Probability is a way of telling how likely it is that an event will happen. Probability can be written as a number between zero and one or as a percent between 0% and 100%. A probability of zero or 0% means something will never happen. Similarly, a probability of 1 or 100% means something happens with certainty - it happens every time.
|This introduction covers the following subjects:||For more advanced topics, check out the following:|
Before we start to calculate probabilities, first we need to figure out all the possible ways that something can happen. The list of all the possible ways is called the sample space.
For simple events, like flipping a single coin, the sample space is easy to figure out - a coin can only be heads or tails. For more complicated events, like rolling dice or picking cards, we need a tool to help us figure out all the possibilities. One powerful tool is the Fundamental Counting Principle.
Another way to determine the sample space is to use combinations and permutations - the number of ways you can arrange or group things. Making lists is one way we can do this, but there are easier methods we will learn.
For simple events where there are only two possible choices, we study binomial probability to determine the sample space. One application is the study of how many heads to expect if you are tossing five coins at the same time for 100 times.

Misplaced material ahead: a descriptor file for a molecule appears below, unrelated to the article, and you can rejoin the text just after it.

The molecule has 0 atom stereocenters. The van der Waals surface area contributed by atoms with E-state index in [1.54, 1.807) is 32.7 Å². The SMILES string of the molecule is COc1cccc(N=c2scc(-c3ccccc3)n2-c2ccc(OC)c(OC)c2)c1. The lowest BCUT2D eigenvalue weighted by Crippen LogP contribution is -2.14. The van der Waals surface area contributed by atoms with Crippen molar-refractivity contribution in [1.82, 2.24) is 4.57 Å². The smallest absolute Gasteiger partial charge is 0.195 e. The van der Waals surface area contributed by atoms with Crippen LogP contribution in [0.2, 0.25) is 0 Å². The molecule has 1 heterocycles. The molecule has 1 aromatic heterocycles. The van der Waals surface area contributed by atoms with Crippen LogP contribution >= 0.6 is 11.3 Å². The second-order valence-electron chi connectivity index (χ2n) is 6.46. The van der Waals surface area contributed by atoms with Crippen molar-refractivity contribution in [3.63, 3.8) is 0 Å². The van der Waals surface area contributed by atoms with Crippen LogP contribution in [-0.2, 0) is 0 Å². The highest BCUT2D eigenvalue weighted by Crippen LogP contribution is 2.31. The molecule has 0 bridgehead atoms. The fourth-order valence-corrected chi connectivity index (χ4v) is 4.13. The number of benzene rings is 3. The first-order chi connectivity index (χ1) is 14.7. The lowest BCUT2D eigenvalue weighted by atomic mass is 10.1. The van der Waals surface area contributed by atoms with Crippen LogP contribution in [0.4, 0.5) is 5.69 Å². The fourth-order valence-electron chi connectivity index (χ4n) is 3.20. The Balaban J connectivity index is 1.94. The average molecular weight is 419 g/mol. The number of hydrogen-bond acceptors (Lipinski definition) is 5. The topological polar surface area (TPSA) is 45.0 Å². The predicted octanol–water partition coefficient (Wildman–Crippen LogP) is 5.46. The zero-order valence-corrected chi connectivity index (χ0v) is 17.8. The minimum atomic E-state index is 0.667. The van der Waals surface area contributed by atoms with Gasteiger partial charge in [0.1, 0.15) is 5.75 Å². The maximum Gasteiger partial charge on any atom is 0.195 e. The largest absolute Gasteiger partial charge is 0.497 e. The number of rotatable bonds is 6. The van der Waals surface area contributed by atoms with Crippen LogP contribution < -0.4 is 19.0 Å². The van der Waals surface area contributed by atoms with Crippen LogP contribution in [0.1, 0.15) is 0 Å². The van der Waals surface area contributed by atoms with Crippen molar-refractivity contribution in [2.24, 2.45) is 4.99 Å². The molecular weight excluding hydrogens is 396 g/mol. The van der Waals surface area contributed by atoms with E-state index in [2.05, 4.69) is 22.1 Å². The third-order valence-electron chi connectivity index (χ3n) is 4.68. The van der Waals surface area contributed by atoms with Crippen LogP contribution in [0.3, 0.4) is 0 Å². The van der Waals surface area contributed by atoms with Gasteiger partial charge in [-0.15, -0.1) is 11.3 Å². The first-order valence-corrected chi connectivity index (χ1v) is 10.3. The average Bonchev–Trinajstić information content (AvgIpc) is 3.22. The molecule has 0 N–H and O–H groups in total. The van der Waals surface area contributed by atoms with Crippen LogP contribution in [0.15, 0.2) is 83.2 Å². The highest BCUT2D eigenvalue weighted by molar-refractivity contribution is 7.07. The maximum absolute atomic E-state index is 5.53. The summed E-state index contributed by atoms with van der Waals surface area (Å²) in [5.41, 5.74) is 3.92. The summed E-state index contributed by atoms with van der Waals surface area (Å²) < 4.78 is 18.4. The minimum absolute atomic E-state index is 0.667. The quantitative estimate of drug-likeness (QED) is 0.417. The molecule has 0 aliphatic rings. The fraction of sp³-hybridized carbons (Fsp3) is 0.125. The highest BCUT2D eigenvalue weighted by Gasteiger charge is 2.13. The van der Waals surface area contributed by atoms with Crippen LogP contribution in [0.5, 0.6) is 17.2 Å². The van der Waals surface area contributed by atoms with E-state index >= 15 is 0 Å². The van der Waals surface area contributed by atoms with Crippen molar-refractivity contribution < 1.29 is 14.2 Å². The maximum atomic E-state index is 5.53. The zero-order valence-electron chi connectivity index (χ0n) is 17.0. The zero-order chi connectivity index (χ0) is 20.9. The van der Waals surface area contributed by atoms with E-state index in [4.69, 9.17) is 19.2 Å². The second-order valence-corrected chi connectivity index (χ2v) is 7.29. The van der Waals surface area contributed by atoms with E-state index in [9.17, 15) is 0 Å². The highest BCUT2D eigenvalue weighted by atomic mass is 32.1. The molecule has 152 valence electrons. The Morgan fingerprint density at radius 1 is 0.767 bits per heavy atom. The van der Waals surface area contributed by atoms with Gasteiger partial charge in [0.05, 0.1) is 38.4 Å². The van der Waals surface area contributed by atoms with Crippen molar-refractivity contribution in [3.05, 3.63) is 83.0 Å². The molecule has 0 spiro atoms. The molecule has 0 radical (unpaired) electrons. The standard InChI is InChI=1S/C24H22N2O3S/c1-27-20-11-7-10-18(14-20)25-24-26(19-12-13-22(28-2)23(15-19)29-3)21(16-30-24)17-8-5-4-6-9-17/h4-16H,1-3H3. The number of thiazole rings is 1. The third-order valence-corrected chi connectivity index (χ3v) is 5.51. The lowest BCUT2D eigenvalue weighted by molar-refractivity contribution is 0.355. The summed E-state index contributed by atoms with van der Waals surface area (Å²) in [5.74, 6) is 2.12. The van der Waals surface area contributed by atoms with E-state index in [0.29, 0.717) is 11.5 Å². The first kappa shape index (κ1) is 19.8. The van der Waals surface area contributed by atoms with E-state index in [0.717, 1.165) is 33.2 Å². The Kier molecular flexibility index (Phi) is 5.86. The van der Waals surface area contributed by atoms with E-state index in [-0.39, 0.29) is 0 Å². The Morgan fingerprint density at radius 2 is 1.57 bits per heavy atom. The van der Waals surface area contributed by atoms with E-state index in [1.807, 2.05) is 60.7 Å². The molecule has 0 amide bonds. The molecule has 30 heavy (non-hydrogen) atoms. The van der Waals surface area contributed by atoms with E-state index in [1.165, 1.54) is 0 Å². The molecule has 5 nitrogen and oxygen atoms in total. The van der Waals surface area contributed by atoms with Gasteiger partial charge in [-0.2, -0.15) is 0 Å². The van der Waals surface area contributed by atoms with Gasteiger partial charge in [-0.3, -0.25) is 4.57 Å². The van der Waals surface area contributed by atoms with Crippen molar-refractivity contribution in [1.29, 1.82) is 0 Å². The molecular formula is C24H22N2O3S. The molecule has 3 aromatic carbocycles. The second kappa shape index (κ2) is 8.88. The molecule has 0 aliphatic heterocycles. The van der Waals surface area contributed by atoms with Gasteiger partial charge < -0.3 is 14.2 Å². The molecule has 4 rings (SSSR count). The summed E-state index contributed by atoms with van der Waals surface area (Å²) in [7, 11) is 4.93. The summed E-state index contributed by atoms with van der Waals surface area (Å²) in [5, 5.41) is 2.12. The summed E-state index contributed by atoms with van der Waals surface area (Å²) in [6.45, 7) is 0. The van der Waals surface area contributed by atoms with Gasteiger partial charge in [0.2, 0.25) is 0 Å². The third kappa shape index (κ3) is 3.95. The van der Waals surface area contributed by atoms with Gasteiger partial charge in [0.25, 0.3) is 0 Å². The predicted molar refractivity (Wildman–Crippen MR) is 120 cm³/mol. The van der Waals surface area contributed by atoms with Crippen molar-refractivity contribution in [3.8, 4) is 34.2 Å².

One of the tools we use for binomial probabilities is Pascal's Triangle, named for work done by the French mathematician Blaise Pascal.
Probability is the chance that something will happen divided by all the possible ways the thing can happen. The shorthand way of writing "probability of an event" is P(event). Probability can be written as a fraction, a decimal, or a percent. Here are some simple examples:
|happens half the time||½||0.5||50%|
Now we will look at a simple example - flip one coin. What is the probability that you get a head or P(h)?
Remember that there are only 2 possibilities - either head or tail, but never both - and you are interested in getting a head.
|probability of one head = P(h) =||1 head||=||½|
It gets more complicated if you have 2 coins. To make it easier to see, pretend you have a nickel and a dime. What is the probability that you get 2 heads or P(2h)? We know that this means we must have a head for the nickel and a head for the dime, but to finish the problem we need to know all the possibilities, so we will make a list:
|nickel||dime||from the table we can see that there are four different possibilities,
but only one way to get 2 heads
|head||tail||probability of two heads = P(2h) = 1 way out of 4 = ¼|
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